This option is similar to the chunk names and entry names options.

Supported by: Transform | Build

Use this to insert an arbitrary string at the beginning of generated JavaScript and CSS files. This is commonly used to insert comments:

CLI JS Go
esbuild app.js --banner:js=//comment --banner:css=/*comment*/
require('esbuild').buildSync({
  entryPoints: ['app.js'],
  banner: {
    js: '//comment',
    css: '/*comment*/',
  },
  outfile: 'out.js',
})
package main

import "github.com/evanw/esbuild/pkg/api"
import "os"

func main() {
  result := api.Build(api.BuildOptions{
    EntryPoints: []string{"app.js"},
    Banner: map[string]string{
      "js":  "//comment",
      "css": "/*comment*/",
    },
  })

  if len(result.Errors) > 0 {
    os.Exit(1)
  }
}

This is similar to footer which inserts at the end instead of the beginning.

Note that if you are inserting non-comment code into a CSS file, be aware that CSS ignores all @import rules that come after a non-@import rule (other than a @charset rule), so using a banner to inject CSS rules may accidentally disable imports of external stylesheets.

Charset

Supported by: Transform | Build

By default esbuild's output is ASCII-only. Any non-ASCII characters are escaped using backslash escape sequences. One reason is because non-ASCII characters are misinterpreted by the browser by default, which causes confusion. You have to explicitly add <meta charset="utf-8"> to your HTML or serve it with the correct Content-Type header for the browser to not mangle your code. Another reason is that non-ASCII characters can significantly slow down the browser's parser. However, using escape sequences makes the generated output slightly bigger, and also makes it harder to read.

If you would like for esbuild to print the original characters without using escape sequences and you have ensured that the browser will interpret your code as UTF-8, you can disable character escaping by setting the charset:

CLI JS Go
echo 'let π = Math.PI' | esbuildlet \u03C0 = Math.PI;echo 'let π = Math.PI' | esbuild --charset=utf8let π = Math.PI;
let js = 'let π = Math.PI'require('esbuild').transformSync(js){
  code: 'let \\u03C0 = Math.PI;\n',
  map: '',
  warnings: []
}require('esbuild').transformSync(js, {
  charset: 'utf8',
}){
  code: 'let π = Math.PI;\n',
  map: '',
  warnings: []
}
package main

import "fmt"
import "github.com/evanw/esbuild/pkg/api"

func main() {
  js := "let π = Math.PI"

  result1 := api.Transform(js, api.TransformOptions{})

  if len(result1.Errors) == 0 {
    fmt.Printf("%s", result1.Code)
  }

  result2 := api.Transform(js, api.TransformOptions{
    Charset: api.CharsetUTF8,
  })

  if len(result2.Errors) == 0 {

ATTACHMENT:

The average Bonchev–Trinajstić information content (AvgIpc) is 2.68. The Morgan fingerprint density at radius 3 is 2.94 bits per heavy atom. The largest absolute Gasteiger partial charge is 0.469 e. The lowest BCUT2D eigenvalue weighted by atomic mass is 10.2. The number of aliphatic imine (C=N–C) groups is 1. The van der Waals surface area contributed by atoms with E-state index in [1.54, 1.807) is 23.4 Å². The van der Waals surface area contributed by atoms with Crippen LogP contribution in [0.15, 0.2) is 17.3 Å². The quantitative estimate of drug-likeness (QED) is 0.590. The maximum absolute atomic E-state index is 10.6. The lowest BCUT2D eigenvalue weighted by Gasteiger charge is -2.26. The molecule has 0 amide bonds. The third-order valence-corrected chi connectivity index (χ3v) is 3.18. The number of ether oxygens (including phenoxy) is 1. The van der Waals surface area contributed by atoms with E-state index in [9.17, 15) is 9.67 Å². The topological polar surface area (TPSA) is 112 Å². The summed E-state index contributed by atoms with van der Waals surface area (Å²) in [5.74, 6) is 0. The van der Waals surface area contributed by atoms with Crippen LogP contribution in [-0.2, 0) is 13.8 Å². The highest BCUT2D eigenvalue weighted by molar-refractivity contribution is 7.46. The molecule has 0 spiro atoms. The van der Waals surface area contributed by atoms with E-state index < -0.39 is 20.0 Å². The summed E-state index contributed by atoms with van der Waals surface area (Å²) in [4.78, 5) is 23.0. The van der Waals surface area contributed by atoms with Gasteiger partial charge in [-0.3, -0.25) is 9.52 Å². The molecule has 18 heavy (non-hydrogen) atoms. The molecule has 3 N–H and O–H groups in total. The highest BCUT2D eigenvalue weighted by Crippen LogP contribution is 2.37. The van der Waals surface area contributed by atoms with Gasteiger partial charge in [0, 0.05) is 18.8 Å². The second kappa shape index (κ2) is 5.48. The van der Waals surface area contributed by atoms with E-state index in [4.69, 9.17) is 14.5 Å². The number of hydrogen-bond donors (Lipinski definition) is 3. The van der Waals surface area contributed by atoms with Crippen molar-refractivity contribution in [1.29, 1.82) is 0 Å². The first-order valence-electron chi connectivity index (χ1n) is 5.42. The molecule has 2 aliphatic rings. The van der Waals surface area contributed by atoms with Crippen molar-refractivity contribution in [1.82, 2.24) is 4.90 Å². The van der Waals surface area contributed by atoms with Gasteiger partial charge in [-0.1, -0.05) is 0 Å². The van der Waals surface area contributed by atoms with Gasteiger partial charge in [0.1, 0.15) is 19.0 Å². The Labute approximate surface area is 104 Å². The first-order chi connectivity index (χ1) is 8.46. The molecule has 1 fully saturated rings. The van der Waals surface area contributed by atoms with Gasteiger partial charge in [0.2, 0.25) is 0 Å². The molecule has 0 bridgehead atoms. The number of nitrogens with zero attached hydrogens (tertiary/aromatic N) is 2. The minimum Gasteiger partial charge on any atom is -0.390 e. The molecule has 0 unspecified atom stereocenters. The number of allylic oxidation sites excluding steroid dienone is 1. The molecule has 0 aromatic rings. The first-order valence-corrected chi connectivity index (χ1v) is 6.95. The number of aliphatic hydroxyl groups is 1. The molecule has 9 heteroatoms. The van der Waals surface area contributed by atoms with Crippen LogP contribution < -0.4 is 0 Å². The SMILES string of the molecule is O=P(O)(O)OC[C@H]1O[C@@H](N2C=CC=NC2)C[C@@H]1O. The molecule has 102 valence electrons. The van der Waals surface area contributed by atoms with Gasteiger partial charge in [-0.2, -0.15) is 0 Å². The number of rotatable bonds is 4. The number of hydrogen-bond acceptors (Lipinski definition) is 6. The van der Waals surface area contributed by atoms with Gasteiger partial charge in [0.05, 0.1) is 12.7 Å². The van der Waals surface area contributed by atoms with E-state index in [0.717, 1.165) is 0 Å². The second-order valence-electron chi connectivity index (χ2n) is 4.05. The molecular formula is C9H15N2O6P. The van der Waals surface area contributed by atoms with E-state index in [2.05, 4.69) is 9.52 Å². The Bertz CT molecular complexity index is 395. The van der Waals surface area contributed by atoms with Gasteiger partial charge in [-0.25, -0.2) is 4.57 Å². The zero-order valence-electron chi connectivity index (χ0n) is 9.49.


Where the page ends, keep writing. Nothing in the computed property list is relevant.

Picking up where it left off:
fmt.Printf("%s", result2.Code)
  }
}

Some caveats:

Chunk names

Supported by: Build

This option controls the file names of the chunks of shared code that are automatically generated when code splitting is enabled. It configures the output paths using a template with placeholders that will be substituted with values specific to the chunk when the output path is generated. For example, specifying a chunk name template of chunks/[name]-[hash] puts all generated chunks into a subdirectory called chunks inside of the output directory and includes the content hash of the chunk in the file name. Doing that looks like this:

CLI JS Go
esbuild app.js --chunk-names=chunks/[name]-[hash] --bundle --outdir=out --splitting --format=esm
require('esbuild').buildSync({
  entryPoints: ['app.js'],
  chunkNames: 'chunks/[name]-[hash]',
  bundle: true,
  outdir: 'out',
  splitting: true,
  format: 'esm',
})
package main

import "github.com/evanw/esbuild/pkg/api"
import "os"

func main() {
  result := api.Build(api.BuildOptions{
    EntryPoints: []string{"app.js"},
    ChunkNames:  "chunks/[name]-[hash]",
    Bundle:      true,
    Outdir:      "out",
    Splitting:   true,
    Format:      api.FormatESModule,
  })

  if len(result.Errors) > 0 {
    os.Exit(1)
  }
}

There are two placeholders that can be used in chunk path templates:

Chunk path templates do not need to include a file extension. The configured out extension for the appropriate content type will be automatically added to the end of the output path after template substitution.

Note that this option only controls the names for automatically-generated chunks of shared code. It does not control the names for output files related to entry points. The names of these are currently determined from the path of the original entry point file relative to the outbase directory, and this behavior cannot be changed. An additional API option will be added in the future to let you change the file names of entry point output files.

This option is similar to the asset names and entry names options.

Color

Supported by: Transform | Build

This option enables or disables colors in the error and warning messages that esbuild writes to stderr file descriptor in the terminal. By default, color is automatically enabled if stderr is a TTY session and automatically disabled otherwise. Colored output in esbuild looks like this: